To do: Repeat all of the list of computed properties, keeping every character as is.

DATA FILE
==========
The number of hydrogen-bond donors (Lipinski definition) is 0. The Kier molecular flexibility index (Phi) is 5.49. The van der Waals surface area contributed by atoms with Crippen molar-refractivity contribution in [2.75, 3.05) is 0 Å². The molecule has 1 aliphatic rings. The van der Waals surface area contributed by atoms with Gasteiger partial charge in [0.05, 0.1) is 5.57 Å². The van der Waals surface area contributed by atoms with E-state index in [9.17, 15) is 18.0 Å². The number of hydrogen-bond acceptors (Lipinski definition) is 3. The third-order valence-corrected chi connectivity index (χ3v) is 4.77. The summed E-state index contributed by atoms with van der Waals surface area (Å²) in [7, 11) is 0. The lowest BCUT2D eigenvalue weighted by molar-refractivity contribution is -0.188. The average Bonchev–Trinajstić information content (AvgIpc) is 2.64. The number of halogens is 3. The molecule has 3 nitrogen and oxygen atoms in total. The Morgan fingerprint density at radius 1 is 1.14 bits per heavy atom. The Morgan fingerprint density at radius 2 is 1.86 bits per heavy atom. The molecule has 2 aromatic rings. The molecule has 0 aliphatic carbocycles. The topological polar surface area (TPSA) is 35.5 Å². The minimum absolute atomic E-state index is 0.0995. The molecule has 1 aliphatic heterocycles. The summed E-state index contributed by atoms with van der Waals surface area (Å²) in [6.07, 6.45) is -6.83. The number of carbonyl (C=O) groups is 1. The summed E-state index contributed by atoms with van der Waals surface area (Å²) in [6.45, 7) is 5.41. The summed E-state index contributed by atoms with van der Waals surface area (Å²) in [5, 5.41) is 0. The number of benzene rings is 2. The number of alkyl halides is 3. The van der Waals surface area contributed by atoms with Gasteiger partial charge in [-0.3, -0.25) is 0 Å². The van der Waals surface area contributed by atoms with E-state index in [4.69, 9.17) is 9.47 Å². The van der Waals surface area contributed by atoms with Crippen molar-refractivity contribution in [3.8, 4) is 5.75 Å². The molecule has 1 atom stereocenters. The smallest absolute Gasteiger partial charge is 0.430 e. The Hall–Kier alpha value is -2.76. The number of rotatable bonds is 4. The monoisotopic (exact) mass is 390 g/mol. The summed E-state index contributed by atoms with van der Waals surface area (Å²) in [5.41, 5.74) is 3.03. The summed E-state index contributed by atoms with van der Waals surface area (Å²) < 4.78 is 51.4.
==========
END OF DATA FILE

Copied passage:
The number of hydrogen-bond donors (Lipinski definition) is 0. The Kier molecular flexibility index (Phi) is 5.49. The van der Waals surface area contributed by atoms with Crippen molar-refractivity contribution in [2.75, 3.05) is 0 Å². The molecule has 1 aliphatic rings. The van der Waals surface area contributed by atoms with Gasteiger partial charge in [0.05, 0.1) is 5.57 Å². The van der Waals surface area contributed by atoms with E-state index in [9.17, 15) is 18.0 Å². The number of hydrogen-bond acceptors (Lipinski definition) is 3. The third-order valence-corrected chi connectivity index (χ3v) is 4.77. The summed E-state index contributed by atoms with van der Waals surface area (Å²) in [7, 11) is 0. The lowest BCUT2D eigenvalue weighted by molar-refractivity contribution is -0.188. The average Bonchev–Trinajstić information content (AvgIpc) is 2.64. The number of halogens is 3. The molecule has 3 nitrogen and oxygen atoms in total. The Morgan fingerprint density at radius 1 is 1.14 bits per heavy atom. The Morgan fingerprint density at radius 2 is 1.86 bits per heavy atom. The molecule has 2 aromatic rings. The molecule has 0 aliphatic carbocycles. The topological polar surface area (TPSA) is 35.5 Å². The minimum absolute atomic E-state index is 0.0995. The molecule has 1 aliphatic heterocycles. The summed E-state index contributed by atoms with van der Waals surface area (Å²) in [6.07, 6.45) is -6.83. The number of carbonyl (C=O) groups is 1. The summed E-state index contributed by atoms with van der Waals surface area (Å²) in [6.45, 7) is 5.41. The summed E-state index contributed by atoms with van der Waals surface area (Å²) in [5, 5.41) is 0. The number of benzene rings is 2. The number of alkyl halides is 3. The van der Waals surface area contributed by atoms with Gasteiger partial charge in [-0.3, -0.25) is 0 Å². The van der Waals surface area contributed by atoms with E-state index in [4.69, 9.17) is 9.47 Å². The van der Waals surface area contributed by atoms with Crippen molar-refractivity contribution in [3.8, 4) is 5.75 Å². The molecule has 1 atom stereocenters. The smallest absolute Gasteiger partial charge is 0.430 e. The Hall–Kier alpha value is -2.76. The number of rotatable bonds is 4. The monoisotopic (exact) mass is 390 g/mol. The summed E-state index contributed by atoms with van der Waals surface area (Å²) in [5.41, 5.74) is 3.03. The summed E-state index contributed by atoms with van der Waals surface area (Å²) < 4.78 is 51.4.